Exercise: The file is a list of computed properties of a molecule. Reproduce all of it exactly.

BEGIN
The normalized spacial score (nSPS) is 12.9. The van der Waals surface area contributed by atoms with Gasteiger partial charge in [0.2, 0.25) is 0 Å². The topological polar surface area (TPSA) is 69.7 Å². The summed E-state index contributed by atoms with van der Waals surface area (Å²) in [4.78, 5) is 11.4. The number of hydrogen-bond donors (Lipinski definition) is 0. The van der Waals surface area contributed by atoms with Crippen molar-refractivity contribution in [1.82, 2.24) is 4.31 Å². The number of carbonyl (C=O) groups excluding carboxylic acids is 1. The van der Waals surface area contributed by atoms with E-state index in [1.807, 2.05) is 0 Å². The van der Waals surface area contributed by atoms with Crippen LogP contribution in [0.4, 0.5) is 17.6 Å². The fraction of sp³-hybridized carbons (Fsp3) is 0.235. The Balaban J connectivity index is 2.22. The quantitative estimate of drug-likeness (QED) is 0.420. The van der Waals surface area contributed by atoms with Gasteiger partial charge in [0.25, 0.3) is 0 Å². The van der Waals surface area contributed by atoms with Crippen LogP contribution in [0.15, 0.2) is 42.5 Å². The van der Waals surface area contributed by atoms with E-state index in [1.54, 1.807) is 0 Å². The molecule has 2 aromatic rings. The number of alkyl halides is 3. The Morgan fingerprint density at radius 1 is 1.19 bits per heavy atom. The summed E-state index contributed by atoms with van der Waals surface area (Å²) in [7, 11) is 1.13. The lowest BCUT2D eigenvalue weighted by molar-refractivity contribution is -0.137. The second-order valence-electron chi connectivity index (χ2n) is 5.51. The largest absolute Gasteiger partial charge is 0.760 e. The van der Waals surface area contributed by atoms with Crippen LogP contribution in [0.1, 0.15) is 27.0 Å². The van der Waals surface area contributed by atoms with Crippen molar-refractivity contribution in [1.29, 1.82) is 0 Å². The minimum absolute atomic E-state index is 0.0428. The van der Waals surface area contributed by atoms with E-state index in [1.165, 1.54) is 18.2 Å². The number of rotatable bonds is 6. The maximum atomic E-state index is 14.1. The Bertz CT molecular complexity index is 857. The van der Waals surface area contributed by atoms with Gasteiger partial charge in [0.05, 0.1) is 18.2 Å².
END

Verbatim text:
The normalized spacial score (nSPS) is 12.9. The van der Waals surface area contributed by atoms with Gasteiger partial charge in [0.2, 0.25) is 0 Å². The topological polar surface area (TPSA) is 69.7 Å². The summed E-state index contributed by atoms with van der Waals surface area (Å²) in [4.78, 5) is 11.4. The number of hydrogen-bond donors (Lipinski definition) is 0. The van der Waals surface area contributed by atoms with Crippen molar-refractivity contribution in [1.82, 2.24) is 4.31 Å². The number of carbonyl (C=O) groups excluding carboxylic acids is 1. The van der Waals surface area contributed by atoms with E-state index in [1.807, 2.05) is 0 Å². The van der Waals surface area contributed by atoms with Crippen LogP contribution in [0.4, 0.5) is 17.6 Å². The fraction of sp³-hybridized carbons (Fsp3) is 0.235. The Balaban J connectivity index is 2.22. The quantitative estimate of drug-likeness (QED) is 0.420. The van der Waals surface area contributed by atoms with Gasteiger partial charge in [0.25, 0.3) is 0 Å². The van der Waals surface area contributed by atoms with Crippen LogP contribution in [0.15, 0.2) is 42.5 Å². The van der Waals surface area contributed by atoms with E-state index in [1.54, 1.807) is 0 Å². The molecule has 2 aromatic rings. The number of alkyl halides is 3. The Morgan fingerprint density at radius 1 is 1.19 bits per heavy atom. The summed E-state index contributed by atoms with van der Waals surface area (Å²) in [7, 11) is 1.13. The lowest BCUT2D eigenvalue weighted by molar-refractivity contribution is -0.137. The second-order valence-electron chi connectivity index (χ2n) is 5.51. The largest absolute Gasteiger partial charge is 0.760 e. The van der Waals surface area contributed by atoms with Crippen LogP contribution in [0.1, 0.15) is 27.0 Å². The van der Waals surface area contributed by atoms with Crippen molar-refractivity contribution in [1.29, 1.82) is 0 Å². The minimum absolute atomic E-state index is 0.0428. The van der Waals surface area contributed by atoms with E-state index in [1.165, 1.54) is 18.2 Å². The number of rotatable bonds is 6. The maximum atomic E-state index is 14.1. The Bertz CT molecular complexity index is 857. The van der Waals surface area contributed by atoms with Gasteiger partial charge in [0.05, 0.1) is 18.2 Å².